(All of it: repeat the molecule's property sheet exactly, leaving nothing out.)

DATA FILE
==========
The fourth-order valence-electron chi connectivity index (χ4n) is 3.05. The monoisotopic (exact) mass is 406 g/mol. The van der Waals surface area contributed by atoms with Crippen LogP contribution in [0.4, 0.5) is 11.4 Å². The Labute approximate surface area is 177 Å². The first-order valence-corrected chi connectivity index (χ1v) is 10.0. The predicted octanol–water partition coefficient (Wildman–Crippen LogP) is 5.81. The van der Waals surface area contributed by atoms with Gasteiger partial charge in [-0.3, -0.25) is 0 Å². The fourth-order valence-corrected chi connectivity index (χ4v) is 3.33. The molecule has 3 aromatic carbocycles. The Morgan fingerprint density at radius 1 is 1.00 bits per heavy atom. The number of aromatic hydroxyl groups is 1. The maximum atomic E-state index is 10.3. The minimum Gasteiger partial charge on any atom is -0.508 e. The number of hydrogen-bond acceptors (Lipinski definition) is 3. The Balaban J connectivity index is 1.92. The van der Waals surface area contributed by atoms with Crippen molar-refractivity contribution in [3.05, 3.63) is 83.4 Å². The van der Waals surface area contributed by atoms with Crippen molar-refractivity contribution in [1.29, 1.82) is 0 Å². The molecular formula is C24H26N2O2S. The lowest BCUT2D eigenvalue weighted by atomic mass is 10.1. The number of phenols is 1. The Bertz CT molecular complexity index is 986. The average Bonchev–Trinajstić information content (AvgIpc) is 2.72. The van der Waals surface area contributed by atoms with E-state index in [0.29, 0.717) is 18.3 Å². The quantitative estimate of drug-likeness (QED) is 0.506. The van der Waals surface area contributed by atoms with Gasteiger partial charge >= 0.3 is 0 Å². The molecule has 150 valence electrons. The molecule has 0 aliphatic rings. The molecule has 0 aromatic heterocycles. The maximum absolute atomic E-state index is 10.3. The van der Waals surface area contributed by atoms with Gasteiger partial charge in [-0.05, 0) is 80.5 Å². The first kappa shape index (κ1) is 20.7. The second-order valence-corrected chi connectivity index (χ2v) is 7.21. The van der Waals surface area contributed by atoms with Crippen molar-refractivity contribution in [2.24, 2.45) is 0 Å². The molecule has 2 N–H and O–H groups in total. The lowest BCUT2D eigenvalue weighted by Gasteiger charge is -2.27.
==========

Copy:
The fourth-order valence-electron chi connectivity index (χ4n) is 3.05. The monoisotopic (exact) mass is 406 g/mol. The van der Waals surface area contributed by atoms with Crippen LogP contribution in [0.4, 0.5) is 11.4 Å². The Labute approximate surface area is 177 Å². The first-order valence-corrected chi connectivity index (χ1v) is 10.0. The predicted octanol–water partition coefficient (Wildman–Crippen LogP) is 5.81. The van der Waals surface area contributed by atoms with Gasteiger partial charge in [-0.3, -0.25) is 0 Å². The fourth-order valence-corrected chi connectivity index (χ4v) is 3.33. The molecule has 3 aromatic carbocycles. The Morgan fingerprint density at radius 1 is 1.00 bits per heavy atom. The number of aromatic hydroxyl groups is 1. The maximum atomic E-state index is 10.3. The minimum Gasteiger partial charge on any atom is -0.508 e. The number of hydrogen-bond acceptors (Lipinski definition) is 3. The Balaban J connectivity index is 1.92. The van der Waals surface area contributed by atoms with Crippen molar-refractivity contribution in [3.05, 3.63) is 83.4 Å². The van der Waals surface area contributed by atoms with Crippen molar-refractivity contribution in [1.29, 1.82) is 0 Å². The molecular formula is C24H26N2O2S. The lowest BCUT2D eigenvalue weighted by atomic mass is 10.1. The number of phenols is 1. The Bertz CT molecular complexity index is 986. The average Bonchev–Trinajstić information content (AvgIpc) is 2.72. The van der Waals surface area contributed by atoms with E-state index in [0.29, 0.717) is 18.3 Å². The quantitative estimate of drug-likeness (QED) is 0.506. The van der Waals surface area contributed by atoms with Gasteiger partial charge >= 0.3 is 0 Å². The molecule has 150 valence electrons. The molecule has 0 aliphatic rings. The molecule has 0 aromatic heterocycles. The maximum absolute atomic E-state index is 10.3. The van der Waals surface area contributed by atoms with Gasteiger partial charge in [-0.05, 0) is 80.5 Å². The first kappa shape index (κ1) is 20.7. The second-order valence-corrected chi connectivity index (χ2v) is 7.21. The van der Waals surface area contributed by atoms with Crippen molar-refractivity contribution in [2.24, 2.45) is 0 Å². The molecule has 2 N–H and O–H groups in total. The lowest BCUT2D eigenvalue weighted by Gasteiger charge is -2.27.